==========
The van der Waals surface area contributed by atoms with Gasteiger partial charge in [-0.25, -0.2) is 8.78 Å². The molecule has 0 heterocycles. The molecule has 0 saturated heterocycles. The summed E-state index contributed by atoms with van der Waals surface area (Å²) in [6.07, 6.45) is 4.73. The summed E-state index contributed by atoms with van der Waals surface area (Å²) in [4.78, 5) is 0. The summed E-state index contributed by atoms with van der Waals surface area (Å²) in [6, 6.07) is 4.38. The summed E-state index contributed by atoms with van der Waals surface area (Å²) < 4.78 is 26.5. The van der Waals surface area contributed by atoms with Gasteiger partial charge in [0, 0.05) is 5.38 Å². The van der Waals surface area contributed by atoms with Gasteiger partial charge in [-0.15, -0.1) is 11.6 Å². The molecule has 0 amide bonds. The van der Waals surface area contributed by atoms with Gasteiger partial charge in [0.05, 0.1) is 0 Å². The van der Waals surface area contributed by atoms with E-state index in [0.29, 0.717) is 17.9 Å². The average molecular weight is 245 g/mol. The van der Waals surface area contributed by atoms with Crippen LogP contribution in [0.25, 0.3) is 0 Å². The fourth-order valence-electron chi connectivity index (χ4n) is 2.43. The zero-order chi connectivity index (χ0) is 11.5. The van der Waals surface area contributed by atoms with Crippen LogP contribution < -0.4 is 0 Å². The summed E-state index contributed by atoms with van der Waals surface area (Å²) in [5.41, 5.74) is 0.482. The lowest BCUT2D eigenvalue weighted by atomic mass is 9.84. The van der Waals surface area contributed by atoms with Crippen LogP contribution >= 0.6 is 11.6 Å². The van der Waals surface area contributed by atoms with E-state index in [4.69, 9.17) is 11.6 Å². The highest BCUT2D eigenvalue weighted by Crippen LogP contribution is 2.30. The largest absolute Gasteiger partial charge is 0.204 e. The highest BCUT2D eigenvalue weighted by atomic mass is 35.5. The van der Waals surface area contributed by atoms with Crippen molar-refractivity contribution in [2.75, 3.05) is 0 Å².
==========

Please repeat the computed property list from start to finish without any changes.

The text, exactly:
The van der Waals surface area contributed by atoms with Gasteiger partial charge in [-0.25, -0.2) is 8.78 Å². The molecule has 0 heterocycles. The molecule has 0 saturated heterocycles. The summed E-state index contributed by atoms with van der Waals surface area (Å²) in [6.07, 6.45) is 4.73. The summed E-state index contributed by atoms with van der Waals surface area (Å²) in [4.78, 5) is 0. The summed E-state index contributed by atoms with van der Waals surface area (Å²) in [6, 6.07) is 4.38. The summed E-state index contributed by atoms with van der Waals surface area (Å²) < 4.78 is 26.5. The van der Waals surface area contributed by atoms with Gasteiger partial charge in [0, 0.05) is 5.38 Å². The van der Waals surface area contributed by atoms with Gasteiger partial charge in [-0.15, -0.1) is 11.6 Å². The molecule has 0 amide bonds. The van der Waals surface area contributed by atoms with Gasteiger partial charge in [0.05, 0.1) is 0 Å². The van der Waals surface area contributed by atoms with E-state index in [0.29, 0.717) is 17.9 Å². The average molecular weight is 245 g/mol. The van der Waals surface area contributed by atoms with Crippen LogP contribution in [0.25, 0.3) is 0 Å². The fourth-order valence-electron chi connectivity index (χ4n) is 2.43. The zero-order chi connectivity index (χ0) is 11.5. The van der Waals surface area contributed by atoms with Crippen LogP contribution < -0.4 is 0 Å². The summed E-state index contributed by atoms with van der Waals surface area (Å²) in [5.41, 5.74) is 0.482. The lowest BCUT2D eigenvalue weighted by atomic mass is 9.84. The van der Waals surface area contributed by atoms with Crippen LogP contribution >= 0.6 is 11.6 Å². The van der Waals surface area contributed by atoms with E-state index in [4.69, 9.17) is 11.6 Å². The highest BCUT2D eigenvalue weighted by Crippen LogP contribution is 2.30. The largest absolute Gasteiger partial charge is 0.204 e. The highest BCUT2D eigenvalue weighted by atomic mass is 35.5. The van der Waals surface area contributed by atoms with Crippen molar-refractivity contribution in [2.75, 3.05) is 0 Å².